vSphere Networking 101 – Renaming VMnics – Backup and Restore

This is a super simple tutorial that I wanted to do on how to rename VMnics. This is great for network card replacement and is just a good thing to know in case something does go south on a hardware replacement. Let’s move on.

SSH to your host and try to keep in mind to use a DRAC or ILO just in case. There should be no need to do this if you are not touching the management or service console uplinks for ESX or ESXi.

  1. run:
  2. cp -p /etc/vmware/esx.conf /etc/vmware/esx.conf.backup (This will backup the current configuration seek kb here)
  3. VI /etc/vmware/esx.conf
  4. scroll down and locate the Dev/ids and these will be followed with a =vmnic#
  5. Type i
  6. go over to the VMnic you wish to modify
  7. delete of backspace
  8. Type in the right name
  9. Hit “ESC”
  10. Type “:wq” yes that is a colon wq.

You can either reboot or try cycling services but that is pretty much all that really to it. Enjoy and thinks for stopping by!

Youtube video:


About Chad King

I am an IT professional working in the industry for over 10 years. Starting in Microsoft Administration and Solutions I was also a free lance consultant for small businesses. Since I first saw virtualization I have always been fascinated by the concept. I currently specialize in VMware technology. I consult daily on many different types of VMware Solutions. I have experience in all domains related to virtualization and cloud solutions. From help desk, administration, engineering, implementation, and design allowing me to provide creative solutions with the understanding and gaps at all levels.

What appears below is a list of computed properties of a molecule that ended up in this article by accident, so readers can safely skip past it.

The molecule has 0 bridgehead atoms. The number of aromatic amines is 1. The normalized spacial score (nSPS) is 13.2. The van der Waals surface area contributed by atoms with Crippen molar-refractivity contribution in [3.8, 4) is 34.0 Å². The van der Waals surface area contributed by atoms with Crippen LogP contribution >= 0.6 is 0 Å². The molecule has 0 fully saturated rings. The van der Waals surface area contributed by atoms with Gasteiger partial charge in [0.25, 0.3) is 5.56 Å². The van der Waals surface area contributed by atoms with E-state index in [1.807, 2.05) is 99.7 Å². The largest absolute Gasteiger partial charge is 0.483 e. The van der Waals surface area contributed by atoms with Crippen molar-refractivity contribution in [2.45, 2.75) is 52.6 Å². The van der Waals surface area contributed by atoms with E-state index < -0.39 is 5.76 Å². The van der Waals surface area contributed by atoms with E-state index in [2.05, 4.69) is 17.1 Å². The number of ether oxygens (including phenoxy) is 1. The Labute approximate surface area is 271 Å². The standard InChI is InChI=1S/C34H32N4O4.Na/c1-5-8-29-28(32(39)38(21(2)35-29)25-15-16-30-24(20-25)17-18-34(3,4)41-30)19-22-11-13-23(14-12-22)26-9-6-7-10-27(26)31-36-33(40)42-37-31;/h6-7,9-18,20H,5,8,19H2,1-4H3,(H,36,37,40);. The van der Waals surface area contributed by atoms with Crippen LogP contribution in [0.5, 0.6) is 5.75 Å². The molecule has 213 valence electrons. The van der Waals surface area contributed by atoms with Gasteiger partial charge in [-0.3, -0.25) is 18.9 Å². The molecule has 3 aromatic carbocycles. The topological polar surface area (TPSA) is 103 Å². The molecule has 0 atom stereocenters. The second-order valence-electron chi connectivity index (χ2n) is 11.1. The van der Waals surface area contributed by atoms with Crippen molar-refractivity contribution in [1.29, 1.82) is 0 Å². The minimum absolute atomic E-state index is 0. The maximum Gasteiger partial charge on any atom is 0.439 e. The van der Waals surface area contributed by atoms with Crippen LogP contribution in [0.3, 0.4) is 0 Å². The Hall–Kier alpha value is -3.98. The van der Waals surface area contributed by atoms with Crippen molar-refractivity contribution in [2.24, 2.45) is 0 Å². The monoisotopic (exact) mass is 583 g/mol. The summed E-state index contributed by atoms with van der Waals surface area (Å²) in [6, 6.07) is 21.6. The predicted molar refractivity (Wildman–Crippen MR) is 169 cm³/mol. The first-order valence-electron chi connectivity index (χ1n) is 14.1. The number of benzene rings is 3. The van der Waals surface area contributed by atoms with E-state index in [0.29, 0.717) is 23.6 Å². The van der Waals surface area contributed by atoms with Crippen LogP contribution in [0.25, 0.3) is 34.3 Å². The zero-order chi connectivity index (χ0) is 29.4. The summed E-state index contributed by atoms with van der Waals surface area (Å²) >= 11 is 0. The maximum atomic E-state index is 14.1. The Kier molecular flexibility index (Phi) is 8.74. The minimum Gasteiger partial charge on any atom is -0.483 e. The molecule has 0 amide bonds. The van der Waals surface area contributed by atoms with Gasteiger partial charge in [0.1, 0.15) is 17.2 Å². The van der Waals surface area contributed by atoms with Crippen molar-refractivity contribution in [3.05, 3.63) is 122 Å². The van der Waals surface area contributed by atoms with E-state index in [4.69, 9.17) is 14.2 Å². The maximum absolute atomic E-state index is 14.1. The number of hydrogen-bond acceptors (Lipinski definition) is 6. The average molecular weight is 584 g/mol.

Posted on March 30, 2012, in Troubleshooting. Bookmark the permalink. 2 Comments.

  1. I would not recommend tweaking esx.conf usually as corruption of the same would let you do the reinstallation of ESX/ESXi host at your leisure.


    • Tweaking or changing it I wouldn’t recommend either. I always perfer defaults as defaults. However, when you replace cards or mezzanine cards it messes up your standards. Most people don’t think about backing up configs and such and most companies don’t even have procedures in place when that happens. This is more of a FYI and something not clearly documented. The process is still pretty straightforward.

      Thanks for the comment!


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